Lesson: Flow Rates of Faucets and RiversContributed by: Civil and Environmental Engineering Department, Colorado School of Mines
Educational Standards :
Learning Objectives (Return to Contents)
After this lesson, students should be able to:
Introduction/Motivation (Return to Contents)
The U.S. Geological Survey (USGS) has thousands of stream flow monitoring stations throughout all 50 states; the amount of data available is astounding. Teachers have endless creative possibilities when working with this data in their classroom, but unless students understand what stream flow is, and have a good concept of the magnitude of a given flow rate (often just a number on a computer screen), they will not get the maximum benefit from the unit. This Flow Rate Experiment helps ensure that students have good conceptual understandings of flow rate, as well as helps them become more familiar with the USGS website and online data searching.
The rate at which water flows is critical to many engineering situations. For example, civil engineers design stormwater drainage systems and canals based on a critical flow rate condition. For example, in an extreme storm event, water must flow in large quantities away from the storm area to prevent flooding, so civil engineers design drainage systems for extreme storm flow rates. As another example, fire fighters require a certain flow rate and water pressure to put out fires. So mechanical engineers design pump and delivery systems capable of providing the necessary flow rates and water pressures.
Lesson Background & Concepts for Teachers (Return to Contents)
Flow Rate: Flow rate is the volume of water passing a point in a fixed period of time. Flow rate is usually measured in cubic feet per second (cfs or ft³/sec) but could also be measured in gallons or liters per minute or second. For example, if a running faucet took one minute to fill a gallon container, its flow rate would be 1 gallon per minute. Water flow in a stream, river or pipe also has a flow rate. The flow rate in a river, stream or pipe can be determined by multiplying water velocity by the cross-sectional area. For example, if water was flowing through a 1 foot diameter pipe (area = 0.8 ft2) at 5 feet per second, the flow rate would be 0.8 ft2 x 5 ft/sec = 4 ft3/sec.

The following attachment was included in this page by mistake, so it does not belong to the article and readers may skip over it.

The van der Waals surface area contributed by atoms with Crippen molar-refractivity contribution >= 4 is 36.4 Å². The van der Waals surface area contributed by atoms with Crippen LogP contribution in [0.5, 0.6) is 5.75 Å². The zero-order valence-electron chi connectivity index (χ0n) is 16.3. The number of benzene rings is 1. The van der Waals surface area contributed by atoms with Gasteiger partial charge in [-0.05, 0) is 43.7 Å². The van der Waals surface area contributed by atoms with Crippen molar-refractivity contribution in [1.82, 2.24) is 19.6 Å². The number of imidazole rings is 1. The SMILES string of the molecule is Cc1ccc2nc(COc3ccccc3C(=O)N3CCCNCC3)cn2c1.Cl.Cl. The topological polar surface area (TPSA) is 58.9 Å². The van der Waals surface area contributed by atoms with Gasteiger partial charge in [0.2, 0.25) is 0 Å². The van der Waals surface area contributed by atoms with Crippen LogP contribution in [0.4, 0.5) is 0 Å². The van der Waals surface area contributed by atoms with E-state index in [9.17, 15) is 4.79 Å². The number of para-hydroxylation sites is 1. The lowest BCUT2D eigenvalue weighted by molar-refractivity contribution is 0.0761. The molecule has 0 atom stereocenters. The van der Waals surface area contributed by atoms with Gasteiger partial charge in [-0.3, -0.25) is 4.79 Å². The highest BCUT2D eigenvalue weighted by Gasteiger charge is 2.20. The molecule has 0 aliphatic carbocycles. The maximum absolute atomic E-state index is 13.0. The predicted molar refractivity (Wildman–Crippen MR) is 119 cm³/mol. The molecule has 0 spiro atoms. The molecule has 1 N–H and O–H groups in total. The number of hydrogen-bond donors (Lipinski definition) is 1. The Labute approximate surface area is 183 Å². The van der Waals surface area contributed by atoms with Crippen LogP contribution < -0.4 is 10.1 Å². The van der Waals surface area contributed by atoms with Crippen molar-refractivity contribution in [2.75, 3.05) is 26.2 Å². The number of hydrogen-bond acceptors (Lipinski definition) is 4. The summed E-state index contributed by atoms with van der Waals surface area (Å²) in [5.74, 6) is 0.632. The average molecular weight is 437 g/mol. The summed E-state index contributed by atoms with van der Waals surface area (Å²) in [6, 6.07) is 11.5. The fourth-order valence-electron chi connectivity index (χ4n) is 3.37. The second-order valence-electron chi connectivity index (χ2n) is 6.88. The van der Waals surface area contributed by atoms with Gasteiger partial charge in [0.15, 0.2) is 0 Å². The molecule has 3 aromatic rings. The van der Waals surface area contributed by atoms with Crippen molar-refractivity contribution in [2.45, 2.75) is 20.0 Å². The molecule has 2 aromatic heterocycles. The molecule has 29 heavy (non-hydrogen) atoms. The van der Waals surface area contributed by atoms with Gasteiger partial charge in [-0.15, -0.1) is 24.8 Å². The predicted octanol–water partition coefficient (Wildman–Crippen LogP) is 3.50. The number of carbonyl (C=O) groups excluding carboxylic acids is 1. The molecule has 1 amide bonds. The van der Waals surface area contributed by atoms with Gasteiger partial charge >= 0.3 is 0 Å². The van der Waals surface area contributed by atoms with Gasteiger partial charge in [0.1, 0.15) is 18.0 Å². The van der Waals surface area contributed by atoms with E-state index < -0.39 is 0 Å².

Teachers need to have a fair working knowledge of the USGS website, specifically USGS Current Water Data for the Nation (accessible at http://waterdata.usgs.gov/nwis/rt) before implementing this lesson in the classroom. The online User Guide goes into great detail about how to access the various kinds of available data. We recommended that you work through the User Guide and this activity before implementing in your class. Note that activity 2 of this lesson asks students to estimate the flow rate of a nearby river – one that they are presumably familiar with. Before implementing the Flow Rate lesson, determinei the flow rate in this river within the USGS website.
Associated Activities (Return to Contents)
Lesson Closure (Return to Contents)
At the end of this lesson, students should communicate differences between their hypothesis and the actual USGS data related to their understanding of flow rate.
Assessment (Return to Contents)
The goal of the Flow Rate Experiment is to help students gain a better understanding of flow rate, and to help them obtain a sense of scale for the flow rate in a river. The degree to which this is accomplished can be gauged by how well students are able to explain differences between their hypothesis and the USGS data.
Lesson Extension Activities (Return to Contents)
Have students determine flow rates of faucets, shower heads and garden hoses used in their homes or school.
In the Faucet Flow Rate activity, student teams analyzed their own data. Collect the data tables from all teams and have each student or team compare their results with those of other teams. Comparison analysis will vary if faucets were different. However, if faucets were similar, discrepancies in data results could be due to operator variance.
ContributorsBobby Rinehart, Karen Johnson, Mike Mooney
Copyright© 2013 by Regents of the University of Colorado; original © 2005 Colorado School of Mines
Supporting Program (Return to Contents)Civil and Environmental Engineering Department, Colorado School of Mines
Acknowledgements (Return to Contents)
This curriculum was created with support from the National Science Foundation. However, these contents do not necessarily represent the policies of the National Science Foundation, and you should not assume endorsement by the federal government.